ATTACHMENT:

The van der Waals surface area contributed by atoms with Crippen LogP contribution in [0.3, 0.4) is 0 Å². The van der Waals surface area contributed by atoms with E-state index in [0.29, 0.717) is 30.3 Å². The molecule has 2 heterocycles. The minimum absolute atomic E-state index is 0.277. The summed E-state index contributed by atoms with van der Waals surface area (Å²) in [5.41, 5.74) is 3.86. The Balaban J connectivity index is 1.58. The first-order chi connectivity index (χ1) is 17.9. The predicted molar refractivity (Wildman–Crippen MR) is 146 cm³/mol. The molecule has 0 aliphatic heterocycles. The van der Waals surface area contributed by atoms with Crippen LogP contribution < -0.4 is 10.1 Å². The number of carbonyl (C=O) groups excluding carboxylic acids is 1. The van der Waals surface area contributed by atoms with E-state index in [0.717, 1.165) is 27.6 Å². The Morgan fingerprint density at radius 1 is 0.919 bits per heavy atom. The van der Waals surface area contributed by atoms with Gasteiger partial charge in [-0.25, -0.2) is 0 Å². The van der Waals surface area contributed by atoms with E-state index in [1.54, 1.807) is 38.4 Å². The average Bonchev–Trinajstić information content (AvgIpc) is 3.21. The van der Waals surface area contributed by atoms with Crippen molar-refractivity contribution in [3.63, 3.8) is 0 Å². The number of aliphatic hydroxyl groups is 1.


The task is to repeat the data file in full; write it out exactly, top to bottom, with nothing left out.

The van der Waals surface area contributed by atoms with Crippen LogP contribution in [0.3, 0.4) is 0 Å². The van der Waals surface area contributed by atoms with E-state index in [0.29, 0.717) is 30.3 Å². The molecule has 2 heterocycles. The minimum absolute atomic E-state index is 0.277. The summed E-state index contributed by atoms with van der Waals surface area (Å²) in [5.41, 5.74) is 3.86. The Balaban J connectivity index is 1.58. The first-order chi connectivity index (χ1) is 17.9. The predicted molar refractivity (Wildman–Crippen MR) is 146 cm³/mol. The molecule has 0 aliphatic heterocycles. The van der Waals surface area contributed by atoms with Crippen LogP contribution < -0.4 is 10.1 Å². The number of carbonyl (C=O) groups excluding carboxylic acids is 1. The van der Waals surface area contributed by atoms with E-state index in [0.717, 1.165) is 27.6 Å². The Morgan fingerprint density at radius 1 is 0.919 bits per heavy atom. The van der Waals surface area contributed by atoms with Gasteiger partial charge in [-0.25, -0.2) is 0 Å². The van der Waals surface area contributed by atoms with E-state index in [1.54, 1.807) is 38.4 Å². The average Bonchev–Trinajstić information content (AvgIpc) is 3.21. The van der Waals surface area contributed by atoms with Crippen molar-refractivity contribution in [3.63, 3.8) is 0 Å². The number of aliphatic hydroxyl groups is 1.